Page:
From hardboard mockup to styrene, to primed and then partially painted with PanPastels. Not bad for a weekend and a couple of evenings work.

The next few buildings are ones that are not as compressed to fit and fill space, and that will help create the sense of being in Liberty Village by representing actual major buildings, like Canadian General Electric and the Toronto Carpet Factory. This of course, is all in my seemingly pathological effort to avoid cutting out the windows on Hinde & Dauch and actually moving it along… someday…It is a hobby after all, at least I have things to work on even if a lot of the time it is to avoid a slow and fiddly task that even when I make progress on it, seems to daunt me!

Seven Boxcars fleet weathered and with Brake Lines

That’s it, they are done for now. The mini fleet of seven resin box car kits I have been working on are as done as they are getting at the moment. They have been lightly weathered to take the worst of the freshly painted sheen off, and had rubber brake lines from Hi-Tech Details installed. They are now ready for some running in to find any problems that need fixing, and for me to get some paperwork done so I can start setting up operating sessions (the lack of paperwork is not unique to these cars.

Before and after initial weathering, yes, it is subtle on most of them, but the grime brings out some detail and further differentiates similar cars. Future me will weather some/all of them more individually than this quick fleet job.

I don’t remember when I first used the Hi-Tech Details brake lines, but for me, they are a game changer. Much easier to install, just two holes, dabs of CA Glue and insert the two prongs, and they are in. They are rubber, so they deflect over anything sticking up from the roadbed, and you can’t snap them while coupling/uncoupling cars reaching in with a tool to reach the couplers. I really like them, and in all likelihood as I go and cars that have more solid air hoses lose them, I will upgrade my whole fleet with them.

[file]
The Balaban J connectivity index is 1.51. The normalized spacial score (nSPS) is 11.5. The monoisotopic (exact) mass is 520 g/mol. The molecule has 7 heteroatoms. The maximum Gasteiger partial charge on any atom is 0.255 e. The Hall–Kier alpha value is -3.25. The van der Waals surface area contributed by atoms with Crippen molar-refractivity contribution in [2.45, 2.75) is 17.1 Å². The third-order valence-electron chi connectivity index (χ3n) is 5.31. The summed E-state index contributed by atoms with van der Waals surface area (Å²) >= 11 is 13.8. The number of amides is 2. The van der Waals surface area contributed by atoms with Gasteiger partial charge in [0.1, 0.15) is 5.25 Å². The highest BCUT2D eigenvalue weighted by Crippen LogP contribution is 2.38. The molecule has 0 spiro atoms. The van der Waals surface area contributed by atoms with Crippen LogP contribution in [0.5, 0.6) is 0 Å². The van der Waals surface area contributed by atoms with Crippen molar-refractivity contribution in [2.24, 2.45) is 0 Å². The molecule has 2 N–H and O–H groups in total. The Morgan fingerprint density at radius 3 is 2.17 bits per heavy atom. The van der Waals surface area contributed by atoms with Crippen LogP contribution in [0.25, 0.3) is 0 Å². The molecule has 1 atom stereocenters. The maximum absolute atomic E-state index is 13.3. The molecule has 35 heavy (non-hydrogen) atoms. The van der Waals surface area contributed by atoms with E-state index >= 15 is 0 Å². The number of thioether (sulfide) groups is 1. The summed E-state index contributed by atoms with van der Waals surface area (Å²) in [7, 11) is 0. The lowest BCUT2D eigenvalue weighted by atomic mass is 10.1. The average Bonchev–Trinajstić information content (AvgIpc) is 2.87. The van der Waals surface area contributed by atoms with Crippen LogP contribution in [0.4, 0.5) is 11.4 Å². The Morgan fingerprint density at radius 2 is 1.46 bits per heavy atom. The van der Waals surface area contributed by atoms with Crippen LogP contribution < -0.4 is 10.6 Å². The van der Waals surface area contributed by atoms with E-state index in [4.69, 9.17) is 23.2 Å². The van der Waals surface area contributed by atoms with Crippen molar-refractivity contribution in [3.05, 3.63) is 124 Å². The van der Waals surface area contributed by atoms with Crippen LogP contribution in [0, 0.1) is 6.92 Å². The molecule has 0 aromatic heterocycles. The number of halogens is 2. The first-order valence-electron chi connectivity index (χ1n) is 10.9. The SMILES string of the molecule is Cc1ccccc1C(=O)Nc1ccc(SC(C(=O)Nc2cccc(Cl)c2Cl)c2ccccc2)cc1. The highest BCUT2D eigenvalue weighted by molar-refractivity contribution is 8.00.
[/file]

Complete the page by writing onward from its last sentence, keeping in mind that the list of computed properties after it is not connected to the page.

Closeups are always cruel, but you can see the rubber brake lines on the ends of the car. Nice and flexible so they don’t easily break off. Second shot shows the two mounting points and what it looks like from underside.

Time to get back to building buildings and advancing the layout scenery. I made some progress at long last on Hinde & Dauch last week and the main wall windows. I am officially half way through. 17 window openings done with windows inserted, 17 to go. Hopefully make some more progress on that this week.

Four Years of Construction Progress on Liberty Village

Wow, four years since a group of friends helped launch the construction of Liberty Village. I had no idea when I started construction, how it would go. It turns out, its been a varied four years since I started work, two years where I had help from friends that got me to the point that the benchwork was done, and track laid, then two years on my own where I’ve plugged away at scenery and buildings. I can’t wait to have my friends back to see the layout again and run trains, but for now, this is just a thanks to show how far I have come, how far I still have to go, and appreciate the process. Still plenty of building to go, but certainly lots been done in the past 4 years. Here’s to four more years of progress getting me to a point where its largely complete!